iNOS: Sense: 5′-CCCTTCCGAAGTTTCTGGCAGCAGC-3′
IL-1β: Sense: 5′-GGA TATGGAGCAACAAGTGG-3′
GAPDH: Sense: 5′-GGTGAAGGTCGGTGTGAACG-3′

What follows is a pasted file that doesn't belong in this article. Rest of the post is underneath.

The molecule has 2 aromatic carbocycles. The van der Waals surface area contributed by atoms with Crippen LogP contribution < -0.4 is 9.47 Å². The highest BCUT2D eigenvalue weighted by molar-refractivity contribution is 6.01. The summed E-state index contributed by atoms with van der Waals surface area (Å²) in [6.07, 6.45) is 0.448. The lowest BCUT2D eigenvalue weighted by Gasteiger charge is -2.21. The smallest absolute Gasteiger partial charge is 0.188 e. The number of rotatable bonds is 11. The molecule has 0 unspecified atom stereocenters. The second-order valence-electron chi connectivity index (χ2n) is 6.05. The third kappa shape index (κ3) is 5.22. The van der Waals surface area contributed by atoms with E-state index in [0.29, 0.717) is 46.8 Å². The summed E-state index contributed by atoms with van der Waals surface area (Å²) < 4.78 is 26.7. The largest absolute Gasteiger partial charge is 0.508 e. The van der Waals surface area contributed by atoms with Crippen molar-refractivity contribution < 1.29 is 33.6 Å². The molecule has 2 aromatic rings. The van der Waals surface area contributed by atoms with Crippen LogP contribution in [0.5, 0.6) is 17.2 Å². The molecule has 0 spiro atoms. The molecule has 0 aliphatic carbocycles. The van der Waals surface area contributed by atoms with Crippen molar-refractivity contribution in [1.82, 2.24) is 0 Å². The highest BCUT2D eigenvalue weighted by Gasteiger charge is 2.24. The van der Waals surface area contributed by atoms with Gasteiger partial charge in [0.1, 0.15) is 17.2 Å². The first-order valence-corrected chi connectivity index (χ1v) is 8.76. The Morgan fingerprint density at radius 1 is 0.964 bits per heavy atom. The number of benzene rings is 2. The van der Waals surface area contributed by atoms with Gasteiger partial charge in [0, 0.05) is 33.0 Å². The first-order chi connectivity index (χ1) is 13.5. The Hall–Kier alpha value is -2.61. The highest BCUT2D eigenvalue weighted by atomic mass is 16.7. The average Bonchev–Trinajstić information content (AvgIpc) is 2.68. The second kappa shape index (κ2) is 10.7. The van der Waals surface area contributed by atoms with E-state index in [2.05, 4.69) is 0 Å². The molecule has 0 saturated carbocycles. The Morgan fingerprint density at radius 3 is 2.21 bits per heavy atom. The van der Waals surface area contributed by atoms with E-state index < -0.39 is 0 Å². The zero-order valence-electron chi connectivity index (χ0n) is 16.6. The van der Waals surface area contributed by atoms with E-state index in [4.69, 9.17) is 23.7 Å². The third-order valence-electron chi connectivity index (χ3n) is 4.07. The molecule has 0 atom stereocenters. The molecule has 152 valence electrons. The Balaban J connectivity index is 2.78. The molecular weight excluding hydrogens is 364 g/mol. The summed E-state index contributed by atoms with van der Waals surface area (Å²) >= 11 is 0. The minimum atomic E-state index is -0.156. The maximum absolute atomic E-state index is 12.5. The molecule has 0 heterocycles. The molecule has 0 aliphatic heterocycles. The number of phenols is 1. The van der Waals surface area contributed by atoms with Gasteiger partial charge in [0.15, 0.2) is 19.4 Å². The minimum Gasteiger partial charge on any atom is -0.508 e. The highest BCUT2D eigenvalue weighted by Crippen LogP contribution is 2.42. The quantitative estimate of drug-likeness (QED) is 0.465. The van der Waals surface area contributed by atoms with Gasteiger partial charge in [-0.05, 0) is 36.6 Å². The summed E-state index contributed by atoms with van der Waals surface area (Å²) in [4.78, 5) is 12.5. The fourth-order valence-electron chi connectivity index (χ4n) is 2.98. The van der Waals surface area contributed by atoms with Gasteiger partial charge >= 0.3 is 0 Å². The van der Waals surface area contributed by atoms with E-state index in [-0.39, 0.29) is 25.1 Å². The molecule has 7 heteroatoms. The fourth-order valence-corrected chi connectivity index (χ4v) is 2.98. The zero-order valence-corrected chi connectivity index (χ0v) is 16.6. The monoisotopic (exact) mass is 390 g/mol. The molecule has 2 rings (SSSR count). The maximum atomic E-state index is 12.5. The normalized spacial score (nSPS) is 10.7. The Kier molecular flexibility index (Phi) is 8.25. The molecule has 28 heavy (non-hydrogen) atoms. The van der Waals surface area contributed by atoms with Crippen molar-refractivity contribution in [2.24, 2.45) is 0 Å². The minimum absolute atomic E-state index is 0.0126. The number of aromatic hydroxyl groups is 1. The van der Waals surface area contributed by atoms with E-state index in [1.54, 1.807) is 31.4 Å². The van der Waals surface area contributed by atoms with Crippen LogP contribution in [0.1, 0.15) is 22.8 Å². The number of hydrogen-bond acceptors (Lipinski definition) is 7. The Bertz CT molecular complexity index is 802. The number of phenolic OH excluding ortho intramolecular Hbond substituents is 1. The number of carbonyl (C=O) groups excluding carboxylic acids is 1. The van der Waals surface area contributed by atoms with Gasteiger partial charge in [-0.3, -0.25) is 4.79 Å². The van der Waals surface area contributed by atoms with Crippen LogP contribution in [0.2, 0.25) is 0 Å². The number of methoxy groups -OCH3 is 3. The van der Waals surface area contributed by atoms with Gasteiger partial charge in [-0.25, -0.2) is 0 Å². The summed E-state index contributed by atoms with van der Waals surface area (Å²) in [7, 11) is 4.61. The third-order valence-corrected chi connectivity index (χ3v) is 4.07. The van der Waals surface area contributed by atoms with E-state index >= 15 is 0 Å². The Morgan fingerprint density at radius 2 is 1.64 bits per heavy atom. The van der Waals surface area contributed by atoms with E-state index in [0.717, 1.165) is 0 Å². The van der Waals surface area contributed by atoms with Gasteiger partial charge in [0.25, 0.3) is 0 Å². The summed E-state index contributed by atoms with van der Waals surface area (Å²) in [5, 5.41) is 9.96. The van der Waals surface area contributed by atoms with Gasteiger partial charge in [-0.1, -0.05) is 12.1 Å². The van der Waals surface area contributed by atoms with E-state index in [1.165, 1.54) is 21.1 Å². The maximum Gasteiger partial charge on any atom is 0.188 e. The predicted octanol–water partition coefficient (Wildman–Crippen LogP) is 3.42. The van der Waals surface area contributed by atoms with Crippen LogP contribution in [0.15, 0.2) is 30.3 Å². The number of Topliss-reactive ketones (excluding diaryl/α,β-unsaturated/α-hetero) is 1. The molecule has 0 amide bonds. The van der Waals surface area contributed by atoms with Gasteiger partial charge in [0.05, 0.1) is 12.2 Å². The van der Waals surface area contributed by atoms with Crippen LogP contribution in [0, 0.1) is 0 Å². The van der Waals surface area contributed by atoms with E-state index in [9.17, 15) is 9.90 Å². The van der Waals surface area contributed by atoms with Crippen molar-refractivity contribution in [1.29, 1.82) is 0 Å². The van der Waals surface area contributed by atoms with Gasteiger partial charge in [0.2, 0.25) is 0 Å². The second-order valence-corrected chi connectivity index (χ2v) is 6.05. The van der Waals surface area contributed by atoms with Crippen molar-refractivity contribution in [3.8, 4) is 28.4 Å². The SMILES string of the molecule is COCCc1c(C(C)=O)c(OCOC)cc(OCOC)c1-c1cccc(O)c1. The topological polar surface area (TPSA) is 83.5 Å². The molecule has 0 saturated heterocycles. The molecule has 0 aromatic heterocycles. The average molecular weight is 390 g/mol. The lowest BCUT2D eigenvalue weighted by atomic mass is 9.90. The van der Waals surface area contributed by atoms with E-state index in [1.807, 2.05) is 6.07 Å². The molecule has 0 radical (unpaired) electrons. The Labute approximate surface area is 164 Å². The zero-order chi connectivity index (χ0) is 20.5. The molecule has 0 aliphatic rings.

Animals were perfused with 4% paraformaldehyde, and the brains were kept in a 30% sucrose solution at 4 °C. Using a cryotome, 30-μm coronal sections were cut from the midbrain region of the brain and processed for immunostaining. In the case of cell samples (primary microglia), these were washed with PBS and then fixed with 4% paraformaldehyde followed by immunostaining. Samples were blocked with either 4% (for tissue sections) or 2% (for cells) BSA in PBS containing 0.5% Tween-20 (Sigma) and 0.05% Triton X-100 (Sigma) for 1 h. Then the samples were kept in primary antibodies for α-syn (1:500, MJFR1, Abcam), psyn129 (1:2000, Abcam), TH (1:1000, Pel-Freeze and Jackson Immunostar), Iba1 (1:1000, Abcam), GFAP (1:2000, Abcam), iNOS (1:200, BD Bioscience) and incubated at 4 °C temperature overnight under shaking conditions. The next day, the samples were washed with PBS for 30 min and further incubated with Cy2- or Cy5-labeled secondary antibodies (all 1:500; Jackson Immuno-Research) for 2 h under similar shaking conditions. Following four 15-min washes with PBS, cells were incubated for 4–5 min with 4′,6-diamidino-2-phenylindole (DAPI, 1:10,000; Sigma). For immunohistochemistry of brain sections, samples were kept in a solution containing biotin-tagged secondary antibodies for 2 h followed by incubation in Vectastain A and B mixture solution at RT. Sections were developed by 3,3′-diaminodenzidine (DAB) solution containing peroxide. The sections were mounted on coated slides, dried overnight, and were run in an ethanol and xylene (Fisher) gradient and observed under either Olympus BX41 fluorescence microscope or imaged under Zeiss confocal microscope using Zen 2012 software (Zeiss LSM 780, Carl Zeiss, Jena, Germany). Mean fluorescence intensity (MFI) and counting of target proteins or cells were performed using ImageJ. Intensity of pSyn129 DAB staining was quantified using Fiji (ImageJ2). All figures were deconvoluted to achieve H-DAB stained images and then each cell was outlined and the intensity was measured by the Analyze-measure option provided in the software. The mean value of stained cells in A53T brains (including PBS and PFF-injected) was compared to that of cells of nTg brain. Darker staining means lower is the mean value. The mean value of white is considered to be the highest (255), and therefore the formula used for calculating relative O.D. is log10(255/mean of each cell).